Much have I travell’d in the realms of gold,
And many goodly states and kingdoms seen;
Round many western islands have I been
Which bards in fealty to Apollo hold.
Oft of one wide expanse had I been told
That deep-browed Homer ruled as his demesne;
Yet did I never breathe its pure serene
Till I heard Chapman speak out loud and bold:
Then felt I like some watcher of the skies
When a new planet swims into his ken;
Or like stout Cortez when with eagle eyes
He star’d at the Pacific — and all his men
Look’d at each other with a wild surmise —
Silent, upon a peak in Darien.

 Round many western islands have I been…
The speaker/author has read widely and travelled through the worlds of the literary imagination, including that of Greek poetry.

Yet did I never breathe its pure serene…
Well, maybe yes, maybe no.  Certainly not in its original form.

 Then felt I like some watcher of the skies
 When a new planet swims into his ken;
A beautiful evocation of the excitement of literary discovery, and the enthusiasm of the reader.  The image is founded on the notion of the scientist as a sort of poet/voyager himself, a romantic notion that dissolved in the succeeding materialist century.  Compare to Whitman’s use of the figure of the star-gazer in When I Heard the Learn’d Astronomer.

 Or like stout Cortez…
Cortez is not our day’s notion of a romantic hero:  history now treats him as a ruthless butcher caring for little but gold.  But even I, raised in Southern California in which the school system regaled us with ‘history units’ on the Spanish Conquistadores every semester, cannot help but respond to this image.

Silent, upon a peak in Darien.
So, he confused Cortez, destroyer of the Aztec Empire, with Balboa, the first European to see the Pacific Ocean.  Just where is Darien, anyway?  I think they call this poetic license.


Astolfo retrieves his wits: Orlando Part II

October 4, 2011

Some months ago I put aside Orlando Furioso after completing the first of two volumes in the Barbara Reynolds translation.  Now I have returned to the fray!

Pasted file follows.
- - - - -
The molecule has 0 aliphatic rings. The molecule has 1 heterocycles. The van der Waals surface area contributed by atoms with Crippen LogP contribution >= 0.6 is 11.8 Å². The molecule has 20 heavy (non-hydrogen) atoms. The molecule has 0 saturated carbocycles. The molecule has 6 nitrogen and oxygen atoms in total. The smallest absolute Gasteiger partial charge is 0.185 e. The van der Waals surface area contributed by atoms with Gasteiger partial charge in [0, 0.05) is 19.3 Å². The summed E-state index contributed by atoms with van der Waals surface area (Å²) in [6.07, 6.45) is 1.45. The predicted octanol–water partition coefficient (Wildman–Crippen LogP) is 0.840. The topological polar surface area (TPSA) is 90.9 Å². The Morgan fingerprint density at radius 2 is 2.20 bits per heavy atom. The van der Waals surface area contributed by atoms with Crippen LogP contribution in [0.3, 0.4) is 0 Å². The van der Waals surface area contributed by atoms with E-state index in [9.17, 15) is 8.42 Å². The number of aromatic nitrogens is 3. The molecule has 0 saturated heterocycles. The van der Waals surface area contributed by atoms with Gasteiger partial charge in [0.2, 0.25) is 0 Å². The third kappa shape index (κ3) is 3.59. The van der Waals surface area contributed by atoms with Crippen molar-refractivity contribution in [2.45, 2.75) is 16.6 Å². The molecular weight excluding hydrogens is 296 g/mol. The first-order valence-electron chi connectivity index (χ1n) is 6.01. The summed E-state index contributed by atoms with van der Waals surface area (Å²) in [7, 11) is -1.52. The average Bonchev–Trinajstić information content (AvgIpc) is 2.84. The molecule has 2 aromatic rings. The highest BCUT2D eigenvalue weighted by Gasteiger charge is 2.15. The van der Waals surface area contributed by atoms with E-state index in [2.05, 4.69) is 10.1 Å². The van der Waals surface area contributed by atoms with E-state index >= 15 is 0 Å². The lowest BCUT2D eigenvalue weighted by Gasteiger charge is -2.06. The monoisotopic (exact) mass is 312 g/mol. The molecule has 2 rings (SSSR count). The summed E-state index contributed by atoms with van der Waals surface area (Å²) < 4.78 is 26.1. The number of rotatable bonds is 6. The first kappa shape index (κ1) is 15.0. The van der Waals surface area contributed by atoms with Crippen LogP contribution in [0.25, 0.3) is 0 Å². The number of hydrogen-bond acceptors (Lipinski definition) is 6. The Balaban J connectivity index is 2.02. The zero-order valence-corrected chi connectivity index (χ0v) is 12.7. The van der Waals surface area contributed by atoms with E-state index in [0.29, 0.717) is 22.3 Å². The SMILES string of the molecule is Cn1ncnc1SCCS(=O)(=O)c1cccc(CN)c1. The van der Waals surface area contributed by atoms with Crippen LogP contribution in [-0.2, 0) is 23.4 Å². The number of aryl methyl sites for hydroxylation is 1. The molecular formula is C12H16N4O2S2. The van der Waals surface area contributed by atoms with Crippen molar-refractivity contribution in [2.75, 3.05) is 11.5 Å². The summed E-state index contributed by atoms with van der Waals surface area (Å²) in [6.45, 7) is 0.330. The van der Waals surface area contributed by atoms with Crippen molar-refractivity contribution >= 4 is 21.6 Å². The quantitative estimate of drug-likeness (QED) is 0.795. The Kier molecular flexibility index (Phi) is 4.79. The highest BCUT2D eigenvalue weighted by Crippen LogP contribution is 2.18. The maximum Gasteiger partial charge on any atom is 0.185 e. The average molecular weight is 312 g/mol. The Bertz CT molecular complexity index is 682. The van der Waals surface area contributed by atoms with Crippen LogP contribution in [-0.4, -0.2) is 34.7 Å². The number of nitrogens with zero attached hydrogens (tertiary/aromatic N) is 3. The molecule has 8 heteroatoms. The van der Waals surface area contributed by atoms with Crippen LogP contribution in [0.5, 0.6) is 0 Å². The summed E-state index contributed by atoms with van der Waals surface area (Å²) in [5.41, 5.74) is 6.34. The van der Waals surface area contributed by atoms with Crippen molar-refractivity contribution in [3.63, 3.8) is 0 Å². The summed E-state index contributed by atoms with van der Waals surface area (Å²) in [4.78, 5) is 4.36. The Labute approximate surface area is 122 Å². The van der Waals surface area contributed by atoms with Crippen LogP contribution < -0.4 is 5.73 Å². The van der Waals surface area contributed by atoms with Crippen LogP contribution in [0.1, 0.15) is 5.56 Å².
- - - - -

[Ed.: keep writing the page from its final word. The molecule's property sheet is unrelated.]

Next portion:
As usual, it’s a crazy, exhilarating, bizarre cascade of satire, wit, romance, adventure, and, yes, poetry.  Orlando is furioso because he’s mad.  Since he’s the main man in Charlemagne’s effort to drive the Moslems-Saracens-Africans from France (in the region where I just happened to have been vacationing in August) his mental incapacitation is most inconvenient.  Not to mention the fact that he kills anyone in sight, friend or foe, and all for being jilted by a woman.

His comrade at arms, Astolfo, makes a trip to the moon on a chariot, and finds that it is not made of green cheese, but is an enormous garbage dump of sorts where everything that is lost on earth ends up.  While there, he is given some tips on how to find stuff by Saint John, author of the Book of Revelation.  Sure enough, Orlando lost his wits, and there they are on the moon!  Astolfo gathers up the vial to bring them home and restore Orlando to his fighting best, but not before he notices some of his own  wits – he didn’t know he had lost them, but then, who does? – and snorts them up his nose to restore himself to full mental capacity.

While searching for illustrations of the poem, I came across this wonderful drawing of Astolfo on the lunar dump by Davide Bignotti.  Unfortunately, this is the only picture from Orlando that he has posted.  I think it conveys the wackiness of much of the poem – it reminds me of Italo Calvino too.

Gustave Dore did a set of illustrations for the poem (is there any classic he didn’t illustrate?)  They seem a little stuffy after reading the text.

Here is the poem – Canto XXXIV, 83-84

A liquid, thin and clear, Astolfo sees,
Distilled in many vases, large and small,
Which must (so volatile the fluid is)
Be tightly corked: the largest of them all
Contains the greatest of those essences:
The mind of mad Anglante, of whose fall
You are aware and of his frenzied fits.
And on it the duke read: ‘Orland’s wits’.

On other bottles too the names are shown
To whom the wits belong.  To his surprise,
Astolfo finds a great part of his own;
And more astonished still, before his eyes
He sees the wits of those he thought had none.
But this his first impression verifies:
That little wit they must retain down here
If such a quantity is found up there. 


My kind of Orlando

February 22, 2011

click for summary of poem

From “Taking Liberties,” a review of David R. Slavitt’s new translation of Orlando Furioso, by David B. Hart in Commonweal. 137.13 (July 16, 2010)

During the high Middle Ages, poems written on the “Matter of France”–that is, tales of the paladins of Charlemagne and of Count Roland (or Orlando) in particular–were among Europe’s most beloved literary entertainments… once the Carolingian theme had been stated [The Song of Roland], the variations that followed…departed ever further from the original story’s stern simplicity, and came to incorporate ever more fabulous elements: impossible feats, mythical beasts, magical objects, and superhuman foes.